Set in an isolated abbey - a haven from abuse and oppression - on an island in the middle of the ocean where all men are forbidden to set afoot comes a riveting and timeless fantasy weaved in ancient myth and magic.
The narrative follows thirteen-year-old novice Maresi, who arrived at the Abbey four years ago during the hunger winter, and now lives a happy life under the protection of the Mother. Maresi spends her days reading in the Knowledge House, caring for the younger novices, and contentedly waiting for the moment when she will be called to serve one of the Houses of the Abbey.
But when new novice Jai arrives, her dark past, and violent father, follows with her to the sacred spaces of the Abbey, bringing a boatload of mercenaries who want to pillage the abbey in its wake. In order to protect their idyllic existence and new found sister, Maresi must emerge from the safety of her books and her childish world and become one who acts.
Expertly translated from Swedish into English by A.A. Prime, Maresi is a hauntingly beautiful tale that I devoured in one sitting. Imbued with magic, Maresi felt authentically ancient, yet refreshingly contemporary. I was utterly captivated by the rich detail of the Red Abbey - a female only space that enhances learning, home and hearth; existed solely to protect and preserve women's rights and rituals. Yet the shocking reality behind the existence of this safe haven, for women to escape abuse, rape and even death makes this book an urgently timely yet timeless read. There's no denying that there is a lot of darkness and trauma within the pages of Maresi, which wouldn't be suitable for young readers, yet Turtschaninoff handles these issues with great sensitivity and compassion. But a positive light radiates from within the pages too. Turtschaninoff has beautifully painted a web of strength, hope and understanding whilst establishing a safe and protected space for those who otherwise have nowhere else to turn. Yet it's the fiercely passionate bond of sisterhood and friendship that makes Maresi so refreshingly original.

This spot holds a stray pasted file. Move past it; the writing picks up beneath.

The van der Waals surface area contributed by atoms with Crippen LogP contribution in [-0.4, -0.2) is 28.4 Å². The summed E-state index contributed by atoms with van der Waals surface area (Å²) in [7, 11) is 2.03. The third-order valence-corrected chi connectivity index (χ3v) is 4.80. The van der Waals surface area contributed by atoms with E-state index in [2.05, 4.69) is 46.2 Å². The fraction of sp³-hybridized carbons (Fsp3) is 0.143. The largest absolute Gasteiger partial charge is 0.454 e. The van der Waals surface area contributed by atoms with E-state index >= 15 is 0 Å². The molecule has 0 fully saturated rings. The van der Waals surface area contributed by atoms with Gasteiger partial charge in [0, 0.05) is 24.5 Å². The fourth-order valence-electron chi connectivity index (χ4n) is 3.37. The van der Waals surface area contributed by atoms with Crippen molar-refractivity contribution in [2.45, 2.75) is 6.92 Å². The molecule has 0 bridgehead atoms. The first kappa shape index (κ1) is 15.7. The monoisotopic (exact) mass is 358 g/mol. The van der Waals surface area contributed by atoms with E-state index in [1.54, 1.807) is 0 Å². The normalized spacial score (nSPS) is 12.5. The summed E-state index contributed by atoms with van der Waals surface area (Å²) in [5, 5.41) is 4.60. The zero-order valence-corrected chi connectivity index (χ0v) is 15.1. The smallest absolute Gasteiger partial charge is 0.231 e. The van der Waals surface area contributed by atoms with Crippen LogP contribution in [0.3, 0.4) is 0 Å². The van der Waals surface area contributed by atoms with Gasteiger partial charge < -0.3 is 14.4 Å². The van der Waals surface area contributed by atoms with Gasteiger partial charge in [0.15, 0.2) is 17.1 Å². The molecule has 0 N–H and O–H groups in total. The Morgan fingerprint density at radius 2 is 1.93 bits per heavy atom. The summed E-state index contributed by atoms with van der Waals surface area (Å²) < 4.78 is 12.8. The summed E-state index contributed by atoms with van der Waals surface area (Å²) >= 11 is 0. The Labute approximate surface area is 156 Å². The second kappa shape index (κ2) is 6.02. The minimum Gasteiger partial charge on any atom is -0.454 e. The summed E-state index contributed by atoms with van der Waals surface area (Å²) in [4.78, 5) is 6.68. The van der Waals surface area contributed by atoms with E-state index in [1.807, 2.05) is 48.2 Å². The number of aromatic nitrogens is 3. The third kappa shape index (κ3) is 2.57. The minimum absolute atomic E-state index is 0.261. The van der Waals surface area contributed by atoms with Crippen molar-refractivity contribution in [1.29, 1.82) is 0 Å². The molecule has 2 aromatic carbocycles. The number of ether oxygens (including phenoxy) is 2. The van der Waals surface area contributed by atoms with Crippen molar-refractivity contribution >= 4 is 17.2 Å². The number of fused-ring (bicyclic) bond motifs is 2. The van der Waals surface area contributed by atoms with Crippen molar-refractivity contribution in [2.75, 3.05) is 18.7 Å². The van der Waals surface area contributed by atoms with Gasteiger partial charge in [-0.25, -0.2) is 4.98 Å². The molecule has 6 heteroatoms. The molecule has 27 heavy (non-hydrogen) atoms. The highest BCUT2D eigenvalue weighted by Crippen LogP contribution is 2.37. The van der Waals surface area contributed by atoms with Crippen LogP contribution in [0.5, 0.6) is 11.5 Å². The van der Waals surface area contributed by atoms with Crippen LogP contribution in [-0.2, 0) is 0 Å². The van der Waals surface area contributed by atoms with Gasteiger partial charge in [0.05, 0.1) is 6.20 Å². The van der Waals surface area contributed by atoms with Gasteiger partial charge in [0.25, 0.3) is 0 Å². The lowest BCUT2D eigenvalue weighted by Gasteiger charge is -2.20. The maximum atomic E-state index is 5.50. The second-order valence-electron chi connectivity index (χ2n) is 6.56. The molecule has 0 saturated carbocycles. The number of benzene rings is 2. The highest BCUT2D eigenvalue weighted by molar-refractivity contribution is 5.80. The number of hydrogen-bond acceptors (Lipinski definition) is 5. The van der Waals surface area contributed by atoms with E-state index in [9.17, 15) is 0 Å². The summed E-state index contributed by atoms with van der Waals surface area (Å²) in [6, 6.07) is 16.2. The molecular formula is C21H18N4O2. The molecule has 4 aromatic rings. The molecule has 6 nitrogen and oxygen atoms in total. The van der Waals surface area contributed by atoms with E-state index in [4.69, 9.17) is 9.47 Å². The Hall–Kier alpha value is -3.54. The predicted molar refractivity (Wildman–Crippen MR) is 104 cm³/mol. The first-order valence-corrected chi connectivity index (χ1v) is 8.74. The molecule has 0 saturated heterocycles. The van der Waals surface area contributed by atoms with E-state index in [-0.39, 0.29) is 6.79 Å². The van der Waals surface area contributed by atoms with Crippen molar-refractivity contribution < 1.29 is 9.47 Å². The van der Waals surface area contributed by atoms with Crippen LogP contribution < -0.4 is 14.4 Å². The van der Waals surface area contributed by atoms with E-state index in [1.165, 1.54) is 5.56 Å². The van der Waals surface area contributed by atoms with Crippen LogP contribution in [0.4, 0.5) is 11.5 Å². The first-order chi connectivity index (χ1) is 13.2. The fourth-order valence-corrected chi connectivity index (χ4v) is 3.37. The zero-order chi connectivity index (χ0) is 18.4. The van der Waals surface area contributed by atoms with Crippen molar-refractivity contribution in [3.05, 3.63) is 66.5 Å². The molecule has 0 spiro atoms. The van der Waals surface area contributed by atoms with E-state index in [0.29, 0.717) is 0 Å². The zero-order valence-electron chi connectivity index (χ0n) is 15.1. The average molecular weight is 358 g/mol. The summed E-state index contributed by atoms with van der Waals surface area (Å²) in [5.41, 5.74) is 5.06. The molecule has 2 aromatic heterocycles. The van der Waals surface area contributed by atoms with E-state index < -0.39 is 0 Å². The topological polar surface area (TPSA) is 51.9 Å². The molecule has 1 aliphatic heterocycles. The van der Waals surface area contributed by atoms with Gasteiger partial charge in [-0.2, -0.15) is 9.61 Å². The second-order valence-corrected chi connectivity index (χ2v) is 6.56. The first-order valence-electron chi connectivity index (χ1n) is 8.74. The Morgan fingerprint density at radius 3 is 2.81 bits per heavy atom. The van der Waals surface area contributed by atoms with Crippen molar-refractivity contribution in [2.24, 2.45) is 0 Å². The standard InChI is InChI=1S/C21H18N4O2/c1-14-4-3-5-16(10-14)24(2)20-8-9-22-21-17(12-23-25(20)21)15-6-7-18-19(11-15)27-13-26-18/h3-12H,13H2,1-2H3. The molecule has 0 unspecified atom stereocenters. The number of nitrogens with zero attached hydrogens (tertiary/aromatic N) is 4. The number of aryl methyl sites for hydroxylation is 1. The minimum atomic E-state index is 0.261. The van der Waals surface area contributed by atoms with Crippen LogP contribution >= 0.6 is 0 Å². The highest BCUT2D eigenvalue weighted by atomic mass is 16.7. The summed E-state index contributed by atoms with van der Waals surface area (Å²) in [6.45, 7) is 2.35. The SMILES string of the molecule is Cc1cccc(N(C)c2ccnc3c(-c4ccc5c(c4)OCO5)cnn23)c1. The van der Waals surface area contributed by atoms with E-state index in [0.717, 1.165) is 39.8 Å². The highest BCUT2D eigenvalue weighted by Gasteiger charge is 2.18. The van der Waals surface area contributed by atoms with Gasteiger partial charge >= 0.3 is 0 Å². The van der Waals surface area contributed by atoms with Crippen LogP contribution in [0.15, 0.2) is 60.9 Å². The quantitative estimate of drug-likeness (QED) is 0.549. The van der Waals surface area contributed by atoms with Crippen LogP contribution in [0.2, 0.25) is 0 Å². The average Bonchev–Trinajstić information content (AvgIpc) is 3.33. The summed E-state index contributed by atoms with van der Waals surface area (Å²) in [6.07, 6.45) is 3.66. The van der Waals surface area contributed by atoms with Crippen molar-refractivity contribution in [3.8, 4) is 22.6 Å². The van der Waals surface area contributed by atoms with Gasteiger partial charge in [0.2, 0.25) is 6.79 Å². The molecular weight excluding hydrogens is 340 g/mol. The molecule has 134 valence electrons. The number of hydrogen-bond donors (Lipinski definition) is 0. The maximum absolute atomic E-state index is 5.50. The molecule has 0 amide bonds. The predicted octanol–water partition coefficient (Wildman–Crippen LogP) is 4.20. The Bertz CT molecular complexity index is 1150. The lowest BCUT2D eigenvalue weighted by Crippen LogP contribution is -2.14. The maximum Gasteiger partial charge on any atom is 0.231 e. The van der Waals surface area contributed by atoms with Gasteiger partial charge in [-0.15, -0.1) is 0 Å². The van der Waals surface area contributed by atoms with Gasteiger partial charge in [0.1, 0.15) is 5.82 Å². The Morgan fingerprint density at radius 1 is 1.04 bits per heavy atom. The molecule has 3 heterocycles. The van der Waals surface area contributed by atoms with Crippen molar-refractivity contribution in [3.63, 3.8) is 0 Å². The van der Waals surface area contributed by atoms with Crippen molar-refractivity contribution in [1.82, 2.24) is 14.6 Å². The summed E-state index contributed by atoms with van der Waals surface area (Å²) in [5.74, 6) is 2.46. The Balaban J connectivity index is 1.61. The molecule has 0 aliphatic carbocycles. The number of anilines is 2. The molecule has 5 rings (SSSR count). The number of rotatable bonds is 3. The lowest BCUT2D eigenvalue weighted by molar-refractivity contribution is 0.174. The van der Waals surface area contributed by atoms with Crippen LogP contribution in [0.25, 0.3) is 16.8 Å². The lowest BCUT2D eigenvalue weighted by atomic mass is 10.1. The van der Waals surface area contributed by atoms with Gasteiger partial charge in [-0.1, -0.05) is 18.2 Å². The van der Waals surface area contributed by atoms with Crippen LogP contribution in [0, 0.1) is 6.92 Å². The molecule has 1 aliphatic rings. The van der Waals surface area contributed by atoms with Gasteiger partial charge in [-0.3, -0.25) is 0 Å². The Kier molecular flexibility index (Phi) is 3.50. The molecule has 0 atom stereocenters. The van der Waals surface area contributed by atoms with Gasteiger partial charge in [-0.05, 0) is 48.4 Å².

Maresi's voice is unlike any YA voice I've read before. What struck me as special was not only was she incredibly brave and honest like most young heroines, but it was her eagerness to learn and absorb knowledge; her sensitive understanding and self-awareness of others around her, and of course her sense of hope and togetherness. Although Maresi is female, her character I feel would definitely resonate with both genders and all ages.
It's not unbeknown that when it comes to YA literature the market is largely dominated by British and American authors. Literature in translation, although small, is diverse and authentic, and one to be celebrated, and it's thanks to publishers like Pushkin that bring to light these different voices from around the world.